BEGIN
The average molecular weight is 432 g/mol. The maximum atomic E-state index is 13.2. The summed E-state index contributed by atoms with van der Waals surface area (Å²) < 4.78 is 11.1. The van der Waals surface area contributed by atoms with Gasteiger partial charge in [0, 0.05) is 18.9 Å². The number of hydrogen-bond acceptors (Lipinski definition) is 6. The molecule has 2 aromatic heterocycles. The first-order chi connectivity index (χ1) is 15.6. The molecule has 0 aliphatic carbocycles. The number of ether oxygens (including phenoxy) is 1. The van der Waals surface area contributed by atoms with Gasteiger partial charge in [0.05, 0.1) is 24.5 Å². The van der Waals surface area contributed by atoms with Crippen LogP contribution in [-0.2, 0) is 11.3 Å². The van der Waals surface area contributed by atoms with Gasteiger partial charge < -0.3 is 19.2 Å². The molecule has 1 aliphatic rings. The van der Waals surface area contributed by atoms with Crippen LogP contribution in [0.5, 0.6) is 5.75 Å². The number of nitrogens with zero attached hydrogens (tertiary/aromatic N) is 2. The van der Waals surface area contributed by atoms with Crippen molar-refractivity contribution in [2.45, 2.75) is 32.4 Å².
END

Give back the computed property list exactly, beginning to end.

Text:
The average molecular weight is 432 g/mol. The maximum atomic E-state index is 13.2. The summed E-state index contributed by atoms with van der Waals surface area (Å²) < 4.78 is 11.1. The van der Waals surface area contributed by atoms with Gasteiger partial charge in [0, 0.05) is 18.9 Å². The number of hydrogen-bond acceptors (Lipinski definition) is 6. The molecule has 2 aromatic heterocycles. The first-order chi connectivity index (χ1) is 15.6. The molecule has 0 aliphatic carbocycles. The number of ether oxygens (including phenoxy) is 1. The van der Waals surface area contributed by atoms with Gasteiger partial charge in [0.05, 0.1) is 24.5 Å². The van der Waals surface area contributed by atoms with Crippen LogP contribution in [-0.2, 0) is 11.3 Å². The van der Waals surface area contributed by atoms with Gasteiger partial charge < -0.3 is 19.2 Å². The molecule has 1 aliphatic rings. The van der Waals surface area contributed by atoms with Crippen LogP contribution in [0.5, 0.6) is 5.75 Å². The number of nitrogens with zero attached hydrogens (tertiary/aromatic N) is 2. The van der Waals surface area contributed by atoms with Crippen molar-refractivity contribution in [2.45, 2.75) is 32.4 Å².